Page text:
Free market, consumer activism winning America’s food fight
This article originally appeared on watchdog.org.
While lawmakers battle corporate food giants and anti-genetically modified food activists over government mandated labeling, the free market is one step ahead of them all.
So far, California and Washington have failed to pass government mandated GMO labeling, and Oregon will be the next to take it to the ballot. Federal lawmakers, including Oregon’s Peter DeFazio, a Democrat, have proposed a nationally mandated GMO labeling program. Earlier this week, news broke that the country’s food giants are pushing for a voluntary labeling system instead.
While the government takes its time to work out a solution that will likely fail to appease all sides, the private sector is already moving ahead. Case in point: General Mills announced earlier this week it will sell non-GMO Cheerios,
Whole Foods plans to ensure that all the food it sells will be labeled for GMOs by 2018 and a nonprofit organization called the Non-GMO Project is already undertaking labeling on its own. Sales of non-GMO products have reached $3.5 billion since the non-GMO labeling launched in the private sector in 2010, according to the Non-GMO Project.
“The concern is that Congress will inevitably get it wrong,” Baylen Linnekin, executive director of the non-profit Keep Food Legal told Northwest Watchdog. While some criticized General Mills for using non-GMO as a marketing ploy, Linnken said it’s proof the market is playing this out on its own.
“That’s what the free market is,” he said. “Consumer demand trumps. That’s why VHS won and Beta lost.”
Genetically modified crops are basically foods that have been engineered to resist herbicides and fight off insects. The jury is still out on GMOs in the public realm, but they’re legal and approved by the U.S. Food and Drug Administration.
Linnekin, whose nonprofit doesn’t take a side on GMOs, said a voluntary national labeling system is appealing because it would stop state-by-state patchwork regulations that could open farmers and others up to lawsuits. But, on the other hand, it puts Congress in charge of the standards as well as defining the term “natural.”
“I don’t think that Congress has any better sense of what that might be than I do,” he said.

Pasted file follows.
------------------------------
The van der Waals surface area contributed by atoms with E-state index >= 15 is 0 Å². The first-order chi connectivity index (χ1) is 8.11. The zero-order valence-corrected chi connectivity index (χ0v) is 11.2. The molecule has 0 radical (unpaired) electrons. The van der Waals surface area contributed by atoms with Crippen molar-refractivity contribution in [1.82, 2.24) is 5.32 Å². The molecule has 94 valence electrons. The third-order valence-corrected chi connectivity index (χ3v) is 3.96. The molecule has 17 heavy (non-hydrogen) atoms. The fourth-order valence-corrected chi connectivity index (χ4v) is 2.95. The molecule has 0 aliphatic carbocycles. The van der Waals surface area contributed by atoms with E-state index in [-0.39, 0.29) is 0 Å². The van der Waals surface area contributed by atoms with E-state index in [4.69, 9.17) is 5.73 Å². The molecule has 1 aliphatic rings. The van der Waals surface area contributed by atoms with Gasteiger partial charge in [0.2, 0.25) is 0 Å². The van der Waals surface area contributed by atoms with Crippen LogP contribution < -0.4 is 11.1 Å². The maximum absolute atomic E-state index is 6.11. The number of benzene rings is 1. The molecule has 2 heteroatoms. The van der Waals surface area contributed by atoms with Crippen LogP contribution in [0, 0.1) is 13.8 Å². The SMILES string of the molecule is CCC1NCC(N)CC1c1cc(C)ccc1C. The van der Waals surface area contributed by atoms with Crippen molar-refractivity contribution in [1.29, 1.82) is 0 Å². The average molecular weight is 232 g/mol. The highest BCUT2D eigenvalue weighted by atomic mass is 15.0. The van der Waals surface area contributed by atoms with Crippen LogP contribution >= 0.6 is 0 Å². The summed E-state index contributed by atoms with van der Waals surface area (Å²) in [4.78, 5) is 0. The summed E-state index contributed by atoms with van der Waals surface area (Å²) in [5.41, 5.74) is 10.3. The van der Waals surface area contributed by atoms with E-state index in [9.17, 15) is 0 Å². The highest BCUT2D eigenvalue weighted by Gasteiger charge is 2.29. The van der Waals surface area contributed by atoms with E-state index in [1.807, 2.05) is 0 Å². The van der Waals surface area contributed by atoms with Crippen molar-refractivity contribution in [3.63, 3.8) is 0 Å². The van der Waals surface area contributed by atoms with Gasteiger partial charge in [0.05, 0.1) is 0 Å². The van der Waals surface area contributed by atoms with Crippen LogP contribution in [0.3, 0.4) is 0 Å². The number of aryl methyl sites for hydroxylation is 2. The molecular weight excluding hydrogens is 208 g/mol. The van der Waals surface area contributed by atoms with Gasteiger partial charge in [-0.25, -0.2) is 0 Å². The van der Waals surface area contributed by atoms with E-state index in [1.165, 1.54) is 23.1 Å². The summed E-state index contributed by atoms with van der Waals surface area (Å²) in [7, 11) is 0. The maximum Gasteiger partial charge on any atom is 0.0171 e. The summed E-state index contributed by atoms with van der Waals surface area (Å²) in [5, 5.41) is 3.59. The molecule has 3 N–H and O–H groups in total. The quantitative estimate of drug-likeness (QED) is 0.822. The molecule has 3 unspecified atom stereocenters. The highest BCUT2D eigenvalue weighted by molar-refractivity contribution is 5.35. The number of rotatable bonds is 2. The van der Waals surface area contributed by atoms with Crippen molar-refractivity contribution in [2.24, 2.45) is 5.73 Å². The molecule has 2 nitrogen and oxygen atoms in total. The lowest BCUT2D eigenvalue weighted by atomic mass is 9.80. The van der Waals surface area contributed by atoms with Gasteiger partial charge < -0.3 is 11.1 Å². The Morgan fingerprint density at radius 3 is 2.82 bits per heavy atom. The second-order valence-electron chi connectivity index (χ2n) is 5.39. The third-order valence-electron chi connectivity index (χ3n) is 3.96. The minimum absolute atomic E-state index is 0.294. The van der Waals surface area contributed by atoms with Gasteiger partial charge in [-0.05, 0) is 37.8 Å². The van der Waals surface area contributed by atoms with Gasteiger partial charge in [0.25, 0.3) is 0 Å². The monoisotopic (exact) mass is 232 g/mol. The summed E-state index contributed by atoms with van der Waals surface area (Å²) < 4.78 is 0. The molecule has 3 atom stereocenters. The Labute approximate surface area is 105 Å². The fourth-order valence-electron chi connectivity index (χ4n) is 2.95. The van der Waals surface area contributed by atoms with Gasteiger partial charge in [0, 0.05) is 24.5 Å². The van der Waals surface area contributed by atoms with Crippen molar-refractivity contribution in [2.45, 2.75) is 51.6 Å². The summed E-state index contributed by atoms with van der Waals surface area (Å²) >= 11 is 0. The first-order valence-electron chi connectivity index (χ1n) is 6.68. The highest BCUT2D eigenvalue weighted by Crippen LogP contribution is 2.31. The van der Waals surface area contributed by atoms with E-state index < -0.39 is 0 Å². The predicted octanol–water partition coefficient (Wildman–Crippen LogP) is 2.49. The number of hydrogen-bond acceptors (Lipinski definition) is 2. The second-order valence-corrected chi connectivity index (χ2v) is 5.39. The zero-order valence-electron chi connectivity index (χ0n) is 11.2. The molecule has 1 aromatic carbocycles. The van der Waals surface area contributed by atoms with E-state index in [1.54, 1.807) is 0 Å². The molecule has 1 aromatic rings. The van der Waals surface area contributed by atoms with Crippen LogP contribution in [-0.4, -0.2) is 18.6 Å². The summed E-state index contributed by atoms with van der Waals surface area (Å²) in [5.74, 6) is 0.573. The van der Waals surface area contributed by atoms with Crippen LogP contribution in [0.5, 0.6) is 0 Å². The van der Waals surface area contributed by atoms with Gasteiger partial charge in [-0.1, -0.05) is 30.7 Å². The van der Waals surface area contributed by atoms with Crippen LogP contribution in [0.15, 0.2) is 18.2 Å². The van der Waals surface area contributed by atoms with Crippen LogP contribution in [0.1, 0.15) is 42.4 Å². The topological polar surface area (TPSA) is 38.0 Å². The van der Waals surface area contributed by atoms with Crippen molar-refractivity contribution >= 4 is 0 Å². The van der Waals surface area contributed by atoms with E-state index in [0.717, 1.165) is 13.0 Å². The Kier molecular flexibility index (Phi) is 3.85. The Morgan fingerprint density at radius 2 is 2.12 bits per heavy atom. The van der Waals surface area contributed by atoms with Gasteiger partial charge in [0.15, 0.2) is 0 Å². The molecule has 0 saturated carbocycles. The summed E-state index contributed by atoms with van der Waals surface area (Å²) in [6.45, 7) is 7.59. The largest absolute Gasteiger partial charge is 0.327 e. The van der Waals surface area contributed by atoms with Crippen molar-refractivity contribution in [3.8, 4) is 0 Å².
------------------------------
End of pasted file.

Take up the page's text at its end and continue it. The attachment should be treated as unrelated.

Meanwhile, the demand for non-GMO products grows and consumers have more information than ever at their fingertips.
Take PCC Natural Markets out of Washington state, for example. Roxanne Green,health and beauty care coordinator for the Redmond PCC, told Northwest Watchdogthe cooperative food store informs customers in its newsletter about non-GMO products and displays the non-GMO certified tags visibly.
The Natural Products Association, of which she is the president, supports a national labeling standard instead of state laws because varying legislation can be difficult for vendors.
“How many labels is that company going to have to come up with?” she asked.
But GMOs are already largely being labeled without the government stepping in. When itcomes to government labeling in the past, the free market has had to step in anyway.
In 2002, when the federal government initiated the National Organic Program, farmers almost immediately wanted an alternative. Enter Certified Naturally Grown, a nonprofit organization that formed to give small farmers another option to avoid the lengthy paperwork and expense that can come with government programs.
The organization now has 700 farmers, executive director Alice Varon told Northwest Watchdog.
“I think there’s an important role for us to play that the National Organic Program can’t play,” she said, adding that the nonprofit couldn’t handle the entire organic food sector.
“There’s a need for both,” she said.
In the end, there’s only so much labels can do.
“I feel like everyone needs to take responsibility for what they put in their mouths,” Varon said. “We shouldn’t be tricked, obviously. We shouldn’t’ be told something’s natural when it’s made in a laboratory. (But) you can’t totally rely on labels. The world’s too complex for that.”
As the demand for more transparency and information on food has grown, the market has responded.
“People can avoid GMOs if they want to,” Linnekin said.
Contact Shelby Sebens at [email protected]